In lecture 27 of the Teaching Company course on Understanding the Brain, Jeanette Norden observes that we seem to learn morality using the same mechanisms we use for learning language.
Newborns can form all the sounds used in all the languages on the planet, but with exposure to their mother tongue they become fluent in a subset. It eventually becomes almost impossible to form some of unused sounds, and the idiosyncrasies of their language seem natural and universal.
This makes me wonder about the difficulties an immigrant might have in learning the peculiarities of a new culture. I’ve definitely been confounded from time to time by unexpected variations in “the right thing to do” – and there’s really very little difference between the culture I grew up in and the ones I moved to as an adult. “Culture shock” may not just be language and customs; it probably involves morality, too, since every system of ethics is a mixture of universals and particulars.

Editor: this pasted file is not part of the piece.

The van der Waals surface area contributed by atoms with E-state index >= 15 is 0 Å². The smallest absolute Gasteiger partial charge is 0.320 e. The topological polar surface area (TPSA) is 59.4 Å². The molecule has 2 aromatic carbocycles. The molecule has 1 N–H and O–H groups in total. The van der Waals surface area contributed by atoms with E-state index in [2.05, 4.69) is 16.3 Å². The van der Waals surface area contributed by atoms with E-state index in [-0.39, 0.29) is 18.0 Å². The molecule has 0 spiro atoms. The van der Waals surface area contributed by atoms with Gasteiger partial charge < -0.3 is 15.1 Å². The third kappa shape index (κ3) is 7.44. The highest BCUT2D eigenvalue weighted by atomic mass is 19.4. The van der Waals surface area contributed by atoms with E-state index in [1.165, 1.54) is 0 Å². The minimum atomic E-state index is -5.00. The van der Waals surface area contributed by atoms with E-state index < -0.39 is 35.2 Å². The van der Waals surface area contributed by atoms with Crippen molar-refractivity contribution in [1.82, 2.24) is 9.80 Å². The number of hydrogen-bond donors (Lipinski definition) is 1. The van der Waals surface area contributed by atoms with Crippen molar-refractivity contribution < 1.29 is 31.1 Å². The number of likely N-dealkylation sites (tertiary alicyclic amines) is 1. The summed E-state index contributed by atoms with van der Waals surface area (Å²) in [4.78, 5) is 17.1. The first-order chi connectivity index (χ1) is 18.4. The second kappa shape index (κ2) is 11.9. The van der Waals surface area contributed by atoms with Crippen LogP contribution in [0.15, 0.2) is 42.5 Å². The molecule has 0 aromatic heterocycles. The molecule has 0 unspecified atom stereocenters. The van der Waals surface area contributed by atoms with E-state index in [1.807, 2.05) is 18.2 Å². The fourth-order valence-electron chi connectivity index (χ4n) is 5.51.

Of course, that’s not to say that one cannot become fluent in an alternative morality. It might just be harder than a native “moralizer”, particularly one who has never had to learn "ethics as a second language”, might assume.
And traditionalists around the world who claim that wall-to-wall American media “corrupt the morals of our youth” are probably right: I'd guess young people pick up the ethical biases of American culture by watching movies and TV even more easily than they pick up English.